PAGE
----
Pile the bodies high at Austerlitz and Waterloo.
Shovel them under and let me work.
I am the grass; I cover all.
Very little grass grows on Ft. Moore Hill, site of the city's first non-Catholic graveyard. Atop it, instead, is the office complex of the Los Angeles Unified School District.
The 10-acre site across the freeway from the rising Our Lady of the Angels Cathedral has been devoted to educating Angelenos for nearly 120 years, but in the decades before, the hill served many purposes, including funereal ones.
The site was a bare wilderness in 1847 when the Mexican War turned it into a lookout post for the fledgling pueblo. It soon had a name: Ft. Moore, for Army Capt. Benjamin Moore, who the year before had taken a lance through the heart in battle.
The hill soon turned to civilian purpose, and over 30 years served as an execution spot, a posh neighborhood and the site of a school.
But first it was a burying ground.
The first bodies committed to the ground there were those of four soldiers killed in late 1847 when a powder magazine exploded. Later rumors, however, held that the pueblo had buried dead Native Americans by tossing their bodies into the steep ravine that ran along Temple Street at the foot of the hill. Perhaps that inspired the Spanish name for the place--Canada de Los Muertos (Ravine of the Dead).
Even before the grass had time to grow over the soldiers' graves, the hill was becoming a potter's field, where the poor buried their dead under cover of night in unmarked graves. The first officially recorded burial was of Andrew Sublette, on Dec. 19, 1853. He was hunting in Malibu Canyon when he shot a grizzly, killing the bear even as it killed him.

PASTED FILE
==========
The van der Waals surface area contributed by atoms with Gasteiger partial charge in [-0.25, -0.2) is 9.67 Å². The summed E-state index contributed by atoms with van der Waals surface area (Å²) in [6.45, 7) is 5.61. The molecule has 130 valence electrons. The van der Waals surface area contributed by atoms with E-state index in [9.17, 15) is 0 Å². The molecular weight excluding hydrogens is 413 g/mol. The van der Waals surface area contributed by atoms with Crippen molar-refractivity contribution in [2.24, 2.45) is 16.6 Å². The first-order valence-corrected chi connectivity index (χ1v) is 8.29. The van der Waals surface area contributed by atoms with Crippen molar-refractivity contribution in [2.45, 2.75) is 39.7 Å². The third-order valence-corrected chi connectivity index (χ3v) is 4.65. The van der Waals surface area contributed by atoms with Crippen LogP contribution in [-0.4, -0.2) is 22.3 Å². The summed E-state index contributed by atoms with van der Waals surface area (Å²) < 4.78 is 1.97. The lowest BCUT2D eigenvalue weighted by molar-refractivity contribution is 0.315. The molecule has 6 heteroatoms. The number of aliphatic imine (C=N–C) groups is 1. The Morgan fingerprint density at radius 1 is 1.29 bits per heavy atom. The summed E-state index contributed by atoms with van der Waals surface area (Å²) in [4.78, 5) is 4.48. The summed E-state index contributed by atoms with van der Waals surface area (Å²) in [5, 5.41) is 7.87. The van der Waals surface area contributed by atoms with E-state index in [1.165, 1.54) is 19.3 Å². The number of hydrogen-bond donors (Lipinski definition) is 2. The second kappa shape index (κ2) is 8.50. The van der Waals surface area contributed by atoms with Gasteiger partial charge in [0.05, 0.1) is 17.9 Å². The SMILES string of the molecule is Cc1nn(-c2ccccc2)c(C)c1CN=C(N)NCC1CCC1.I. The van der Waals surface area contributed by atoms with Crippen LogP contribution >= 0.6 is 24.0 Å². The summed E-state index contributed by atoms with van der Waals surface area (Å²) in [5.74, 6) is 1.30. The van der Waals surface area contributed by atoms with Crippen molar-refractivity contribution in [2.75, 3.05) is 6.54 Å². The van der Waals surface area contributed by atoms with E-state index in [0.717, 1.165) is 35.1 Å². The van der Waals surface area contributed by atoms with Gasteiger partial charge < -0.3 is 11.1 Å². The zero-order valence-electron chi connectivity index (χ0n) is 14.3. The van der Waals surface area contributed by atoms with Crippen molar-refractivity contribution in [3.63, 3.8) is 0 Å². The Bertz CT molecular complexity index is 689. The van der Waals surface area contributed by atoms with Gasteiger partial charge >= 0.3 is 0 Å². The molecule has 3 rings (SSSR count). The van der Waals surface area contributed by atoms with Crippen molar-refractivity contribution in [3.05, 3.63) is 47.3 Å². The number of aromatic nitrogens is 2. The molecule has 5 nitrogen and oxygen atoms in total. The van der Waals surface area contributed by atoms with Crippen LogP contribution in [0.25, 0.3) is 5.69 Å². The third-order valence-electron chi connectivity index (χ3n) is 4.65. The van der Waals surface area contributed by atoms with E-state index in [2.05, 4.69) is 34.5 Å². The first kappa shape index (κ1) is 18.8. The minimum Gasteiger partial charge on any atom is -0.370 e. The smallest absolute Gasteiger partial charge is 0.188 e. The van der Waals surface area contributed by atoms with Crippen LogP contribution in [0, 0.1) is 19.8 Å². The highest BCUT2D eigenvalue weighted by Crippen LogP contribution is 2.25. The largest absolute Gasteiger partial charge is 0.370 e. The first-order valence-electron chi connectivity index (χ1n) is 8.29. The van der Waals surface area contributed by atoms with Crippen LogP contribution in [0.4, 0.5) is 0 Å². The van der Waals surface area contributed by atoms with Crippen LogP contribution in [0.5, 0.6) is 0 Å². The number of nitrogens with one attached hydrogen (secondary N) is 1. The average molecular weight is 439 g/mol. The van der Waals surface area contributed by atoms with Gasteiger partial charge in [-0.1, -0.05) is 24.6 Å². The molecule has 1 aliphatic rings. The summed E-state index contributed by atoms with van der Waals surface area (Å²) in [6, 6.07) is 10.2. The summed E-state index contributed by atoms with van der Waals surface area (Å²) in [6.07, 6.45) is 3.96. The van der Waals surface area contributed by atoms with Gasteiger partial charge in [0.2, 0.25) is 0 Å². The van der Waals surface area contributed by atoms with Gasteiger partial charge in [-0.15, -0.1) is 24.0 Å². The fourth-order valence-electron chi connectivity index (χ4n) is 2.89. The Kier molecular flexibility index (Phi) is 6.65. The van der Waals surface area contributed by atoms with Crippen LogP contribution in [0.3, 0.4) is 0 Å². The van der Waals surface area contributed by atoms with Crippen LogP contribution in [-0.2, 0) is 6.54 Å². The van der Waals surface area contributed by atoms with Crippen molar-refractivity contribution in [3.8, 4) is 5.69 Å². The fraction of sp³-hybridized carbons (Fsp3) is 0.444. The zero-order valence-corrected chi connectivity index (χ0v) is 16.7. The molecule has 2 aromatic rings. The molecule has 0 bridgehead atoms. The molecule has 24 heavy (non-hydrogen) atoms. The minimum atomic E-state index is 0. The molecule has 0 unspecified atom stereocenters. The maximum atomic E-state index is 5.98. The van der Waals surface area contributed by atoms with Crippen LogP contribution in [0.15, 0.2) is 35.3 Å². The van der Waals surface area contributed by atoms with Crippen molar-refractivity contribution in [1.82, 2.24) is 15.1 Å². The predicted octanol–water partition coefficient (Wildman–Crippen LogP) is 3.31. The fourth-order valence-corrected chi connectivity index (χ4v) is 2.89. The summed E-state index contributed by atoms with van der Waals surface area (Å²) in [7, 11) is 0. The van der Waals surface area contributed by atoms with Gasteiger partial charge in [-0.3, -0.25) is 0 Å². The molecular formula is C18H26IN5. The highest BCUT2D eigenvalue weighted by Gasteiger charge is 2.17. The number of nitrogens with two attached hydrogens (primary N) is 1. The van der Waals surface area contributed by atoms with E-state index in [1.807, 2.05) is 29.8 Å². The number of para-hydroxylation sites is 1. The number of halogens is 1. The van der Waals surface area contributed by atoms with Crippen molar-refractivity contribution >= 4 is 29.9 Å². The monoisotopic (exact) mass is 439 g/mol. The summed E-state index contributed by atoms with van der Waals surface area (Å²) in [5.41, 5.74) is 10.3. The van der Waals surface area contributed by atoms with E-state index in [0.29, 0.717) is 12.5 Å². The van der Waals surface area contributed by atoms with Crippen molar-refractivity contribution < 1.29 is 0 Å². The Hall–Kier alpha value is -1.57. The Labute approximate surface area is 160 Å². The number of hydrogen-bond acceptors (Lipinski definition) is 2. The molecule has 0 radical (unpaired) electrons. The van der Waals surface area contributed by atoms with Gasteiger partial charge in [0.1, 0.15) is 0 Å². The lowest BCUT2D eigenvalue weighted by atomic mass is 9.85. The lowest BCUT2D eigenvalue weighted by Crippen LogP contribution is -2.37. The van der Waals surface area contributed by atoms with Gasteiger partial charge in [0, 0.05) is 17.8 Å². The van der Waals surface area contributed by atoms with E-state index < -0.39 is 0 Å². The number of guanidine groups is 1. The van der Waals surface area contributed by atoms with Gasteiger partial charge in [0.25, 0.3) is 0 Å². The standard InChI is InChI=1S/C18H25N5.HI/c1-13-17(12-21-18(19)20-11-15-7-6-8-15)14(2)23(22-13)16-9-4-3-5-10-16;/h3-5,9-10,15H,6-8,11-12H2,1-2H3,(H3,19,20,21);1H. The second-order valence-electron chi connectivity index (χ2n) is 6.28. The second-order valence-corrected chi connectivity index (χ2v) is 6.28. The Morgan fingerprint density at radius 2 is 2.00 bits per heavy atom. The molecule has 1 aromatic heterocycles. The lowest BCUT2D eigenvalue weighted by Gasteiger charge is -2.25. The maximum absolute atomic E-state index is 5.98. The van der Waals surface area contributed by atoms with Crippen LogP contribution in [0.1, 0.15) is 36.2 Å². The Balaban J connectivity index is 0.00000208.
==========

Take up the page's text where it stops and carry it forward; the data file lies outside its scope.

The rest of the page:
"Before he could reload," wrote Horace Bell in "Reminiscences of a Ranger," the wounded bear was upon Sublette. "His faithful dog, Old Buck, was with him, and the two fought, Andy with his knife and Old Buck with the weapons furnished by nature."
Bell wrote that rescuers found the bear dead and Sublette dying. Old Buck was "licking the blood from poor Andy's face."
Invitations to the wake went out. Buck rode to his master's funeral in a wagon, camped out on his grave at the cemetery and, apparently heartbroken, refused all offers of food and drink. He died there three days later.
Not long after Sublette's burial, the cemetery became known variously as City Cemetery, Ft. Hill Cemetery, Protestant Cemetery and "the cemetery on the hill."
During the 1850s, when justice was often administered by a mob and a rope, drugstore owner and former state Sen. Alexander W. Hope resigned as sheriff so he could organize the Los Angeles Rangers, a fraternal group of lawmen who would eventually become the basis of the LAPD. When Hope died unexpectedly from illness in 1856, he was buried in "the cemetery on the hill." Hope Street was named in his honor.
The next year, the hill began doing double duty, as a gallows conveniently located on Cemetery Hill. The notorious bandit Juan Flores and his gang had murdered Los Angeles Sheriff James R. Barton and three of his five-man posse. A month later, on Valentine's Day, 1857, before a crowd of 3,000 Angelenos--more than half the county's population--the 22-year-old Flores was hanged, slowly strangling to death. It was a hangman's double feature: no sooner had Flores been cut down than Miguel Blanco, a thief who had robbed and stabbed a U.S. Army officer, was strung up.
The man who succeeded Barton as sheriff, William Getman, was killed the next year in a shootout at a livery stable. The funeral wagon carrying his mahogany coffin had to inch carefully up the steep bluff on Cemetery Avenue, where carriages had overturned.
More than a decade later, most of the 600 graves had fallen into neglect, riddled with squirrel holes, the heads and wings of marble angels knocked off by vandals.